Plan to pay 1,000 residents $1,000 a month — no strings attached — pitched by panel
By Fran Speilman | 7 February 2019
CHICAGO SUN TIMES — Each month, 1,000 struggling Chicagoans would get $1,000, no strings attached, to help break the cycle of poverty, under a trail-blazing pilot program proposed Thursday by a mayoral task force.
Days after choosing political retirement over the uphill battle for a third term, Mayor Rahm Emanuel asked retiring Ald. Ameya Pawar (47th), who has championed the cause of income inequality, to chair a task force to consider universal basic income in Chicago.
On Thursday, that task force, co-chaired by SEIU Local 1 President Tom Balanoff and Celena Roldan, CEO of the American Red Cross of Chicago & Northern Illinois, proposed a path forward.
Their 50-page report proposes that Chicago forge ahead by giving 1,000 people $1,000-a-month, which adds up to $12 million a year, to be bankrolled by an unspecified mix of city funds and philanthropic dollars. […]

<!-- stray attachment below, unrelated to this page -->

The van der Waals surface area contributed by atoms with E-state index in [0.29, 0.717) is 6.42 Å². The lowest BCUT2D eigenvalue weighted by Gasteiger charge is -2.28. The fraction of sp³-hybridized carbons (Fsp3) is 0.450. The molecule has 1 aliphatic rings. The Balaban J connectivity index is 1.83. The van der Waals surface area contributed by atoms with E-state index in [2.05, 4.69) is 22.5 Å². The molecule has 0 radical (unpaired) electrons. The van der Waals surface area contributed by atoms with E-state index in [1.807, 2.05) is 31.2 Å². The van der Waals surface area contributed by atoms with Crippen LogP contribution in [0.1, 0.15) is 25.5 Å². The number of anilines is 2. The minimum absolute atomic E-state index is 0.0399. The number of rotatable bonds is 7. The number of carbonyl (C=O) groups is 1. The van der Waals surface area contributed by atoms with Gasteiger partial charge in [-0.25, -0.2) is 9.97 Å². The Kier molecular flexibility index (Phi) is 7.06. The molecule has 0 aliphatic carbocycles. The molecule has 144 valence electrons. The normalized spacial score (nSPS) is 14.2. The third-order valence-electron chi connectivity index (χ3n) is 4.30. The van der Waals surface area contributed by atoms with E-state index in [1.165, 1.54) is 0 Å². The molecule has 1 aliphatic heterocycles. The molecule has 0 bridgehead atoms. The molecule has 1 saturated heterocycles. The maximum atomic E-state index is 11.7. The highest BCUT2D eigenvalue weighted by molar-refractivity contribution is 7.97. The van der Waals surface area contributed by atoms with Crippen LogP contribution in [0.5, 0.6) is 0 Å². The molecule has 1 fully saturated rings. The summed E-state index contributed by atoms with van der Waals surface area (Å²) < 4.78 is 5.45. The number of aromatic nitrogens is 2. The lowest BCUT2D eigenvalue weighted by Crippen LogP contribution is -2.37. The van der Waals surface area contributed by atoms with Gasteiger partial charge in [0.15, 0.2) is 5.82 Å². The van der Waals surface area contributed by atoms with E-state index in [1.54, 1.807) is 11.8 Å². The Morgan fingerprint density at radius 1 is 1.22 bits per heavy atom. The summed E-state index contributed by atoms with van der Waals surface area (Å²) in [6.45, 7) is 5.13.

Finland’s basic income trial boosts happiness but not employment
- Two-year trial of basic income ended last month
- Little impact on employment but boost to wellbeing
- Experiment watched as govts seek to reform welfare
By Anne Kauranen | 8 February 2019
REUTERS — Finland’s basic income scheme did not spur its unemployed recipients to work more to supplement their earnings as hoped but it did help their wellbeing, researchers said on Friday as the government announced initial findings.
The two-year trial, which ended a month ago, saw 2,000 Finns, chosen randomly from among the unemployed, become the first Europeans to be paid a regular monthly income by the state that was not reduced if they found work.
Finland — the world’s happiest country last year, according to the United Nations — is exploring alternatives to its social security model.
The trial was being watched closely by other governments who see a basic income as a way of encouraging the unemployed to take up often low-paid or temporary work without fear of losing their benefits. That could help reduce dependence on the state and cut welfare costs, especially as greater automation sees humans replaced in the workforce. […]